19th February – Permanent Commission for women in Army

The Supreme Court has brought women officers in 10 streams of the Army on par with their male counterparts in all respects, setting aside longstanding objections of the government.

Context –

The case was first filed in the Delhi High Court by women officers in 2003, and had received a favourable order in 2010. But the order was never implemented, and was challenged in the Supreme Court by the government.

Background –

  • The induction of women officers in the Army started in 1992. They were commissioned for a period of five years in certain chosen streams such as Army Education Corps, Corps of Signals, Intelligence Corps, and Corps of Engineers.
  • Recruits under the Women Special Entry Scheme (WSES) had a shorter pre-commission training period than their male counterparts who were commissioned under the Short Service Commission (SSC) scheme.
  • In 2006, the WSES scheme was replaced with the SSC scheme, which was extended to women officers. They were commissioned for a period of 10 years, extendable up to 14 years. 
  • Serving WSES officers were given the option to move to the new SSC scheme, or to continue under the erstwhile WSES. They were to be however, restricted to roles in streams specified earlier — which excluded combat arms such as infantry and armoured corps.
  • While male SSC officers could opt for permanent commission at the end of 10 years of service, this option was not available to women officers. They were, thus, kept out of any command appointment, and could not qualify for government pension, which starts only after 20 years of service as an officer. The first batch of women officers under the new scheme entered the Army in 2008.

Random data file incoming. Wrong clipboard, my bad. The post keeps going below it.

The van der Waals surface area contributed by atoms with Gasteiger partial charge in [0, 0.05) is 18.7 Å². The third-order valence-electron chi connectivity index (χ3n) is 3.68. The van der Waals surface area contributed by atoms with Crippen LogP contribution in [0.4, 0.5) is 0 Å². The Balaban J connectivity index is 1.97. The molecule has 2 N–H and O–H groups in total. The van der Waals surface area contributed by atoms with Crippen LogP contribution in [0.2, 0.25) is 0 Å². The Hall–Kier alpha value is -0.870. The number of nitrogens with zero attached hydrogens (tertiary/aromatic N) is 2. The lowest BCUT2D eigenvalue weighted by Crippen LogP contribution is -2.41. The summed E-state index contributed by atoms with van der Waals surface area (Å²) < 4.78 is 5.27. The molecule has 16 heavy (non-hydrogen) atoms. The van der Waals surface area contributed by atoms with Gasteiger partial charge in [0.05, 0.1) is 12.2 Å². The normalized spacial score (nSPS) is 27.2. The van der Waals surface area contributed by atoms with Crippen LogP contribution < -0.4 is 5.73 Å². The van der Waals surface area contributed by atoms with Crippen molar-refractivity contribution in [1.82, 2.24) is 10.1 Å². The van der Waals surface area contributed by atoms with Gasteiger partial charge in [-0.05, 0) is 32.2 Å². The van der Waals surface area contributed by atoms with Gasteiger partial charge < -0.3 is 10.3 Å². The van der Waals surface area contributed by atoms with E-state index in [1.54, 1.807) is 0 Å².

The battle in the courts / judicial intervention –

  • In 2003, a PIL was filed before the Delhi High Court for grant of permanent commission (PC) to women SSC officers in the Army. Another writ petition was filed in 2006, primarily to challenge the terms and conditions of service imposed by circulars earlier that year, and to seek PC for women officers.
  • In September 2008, the Defence Ministry passed an order saying PC would be granted prospectively to SSC women officers in the Judge Advocate General (JAG) department and the Army Education Corps (AEC). This circular was challenged before the Delhi High Court on the ground that it granted PC only prospectively, and only in certain specified streams.
  • The High Court heard the 2003, 2006, and 2008 challenges together, and passed its judgment in 2010. Women officers of the Air Force and Army on SSC who had sought permanent commission but were not granted that status, would be entitled to PC at par with male SSC officers, it ruled.

The current Supreme Court order –

  • The SC has done away with all discrimination on the basis of years of service for grant of PC in 10 streams of combat support arms and services, bringing them on a par with male officers. It has also removed the restriction of women officers only being allowed to serve in staff appointments, which is the most significant and far-reaching aspect of the judgment.
  • It means that women officers will be eligible to tenant all the command appointments, at par with male officers, which would open avenues for further promotions to higher ranks for them: if women officers had served only in staff, they would not have gone beyond the rank of Colonel.
  • It also means that in junior ranks and career courses, women officers would be attending the same training courses and tenanting critical appointments, which are necessary for higher promotions.

SourceThe Indian Express

QUESTIONWhat are the implications of the Supreme Court’s order granting permanent commission to women on a par with men?

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